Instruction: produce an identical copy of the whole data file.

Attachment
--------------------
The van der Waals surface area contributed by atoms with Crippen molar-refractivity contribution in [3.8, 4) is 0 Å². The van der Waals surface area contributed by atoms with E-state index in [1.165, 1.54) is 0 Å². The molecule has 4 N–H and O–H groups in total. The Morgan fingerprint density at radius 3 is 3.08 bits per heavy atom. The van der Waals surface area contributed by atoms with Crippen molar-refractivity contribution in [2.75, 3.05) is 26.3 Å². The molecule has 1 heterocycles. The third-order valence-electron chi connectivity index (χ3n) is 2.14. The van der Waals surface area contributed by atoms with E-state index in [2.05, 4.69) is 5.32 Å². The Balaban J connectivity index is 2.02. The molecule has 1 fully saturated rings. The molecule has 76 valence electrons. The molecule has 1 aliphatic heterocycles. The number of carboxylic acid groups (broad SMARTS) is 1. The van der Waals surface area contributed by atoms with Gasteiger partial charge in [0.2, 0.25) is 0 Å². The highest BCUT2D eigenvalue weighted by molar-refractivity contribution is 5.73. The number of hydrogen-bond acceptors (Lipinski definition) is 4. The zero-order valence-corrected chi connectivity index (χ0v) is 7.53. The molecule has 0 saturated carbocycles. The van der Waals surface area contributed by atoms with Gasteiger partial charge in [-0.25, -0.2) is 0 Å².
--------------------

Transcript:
The van der Waals surface area contributed by atoms with Crippen molar-refractivity contribution in [3.8, 4) is 0 Å². The van der Waals surface area contributed by atoms with E-state index in [1.165, 1.54) is 0 Å². The molecule has 4 N–H and O–H groups in total. The Morgan fingerprint density at radius 3 is 3.08 bits per heavy atom. The van der Waals surface area contributed by atoms with Crippen molar-refractivity contribution in [2.75, 3.05) is 26.3 Å². The molecule has 1 heterocycles. The third-order valence-electron chi connectivity index (χ3n) is 2.14. The van der Waals surface area contributed by atoms with E-state index in [2.05, 4.69) is 5.32 Å². The Balaban J connectivity index is 2.02. The molecule has 1 fully saturated rings. The molecule has 76 valence electrons. The molecule has 1 aliphatic heterocycles. The number of carboxylic acid groups (broad SMARTS) is 1. The van der Waals surface area contributed by atoms with Gasteiger partial charge in [0.2, 0.25) is 0 Å². The highest BCUT2D eigenvalue weighted by molar-refractivity contribution is 5.73. The number of hydrogen-bond acceptors (Lipinski definition) is 4. The zero-order valence-corrected chi connectivity index (χ0v) is 7.53. The molecule has 0 saturated carbocycles. The van der Waals surface area contributed by atoms with Gasteiger partial charge in [-0.25, -0.2) is 0 Å².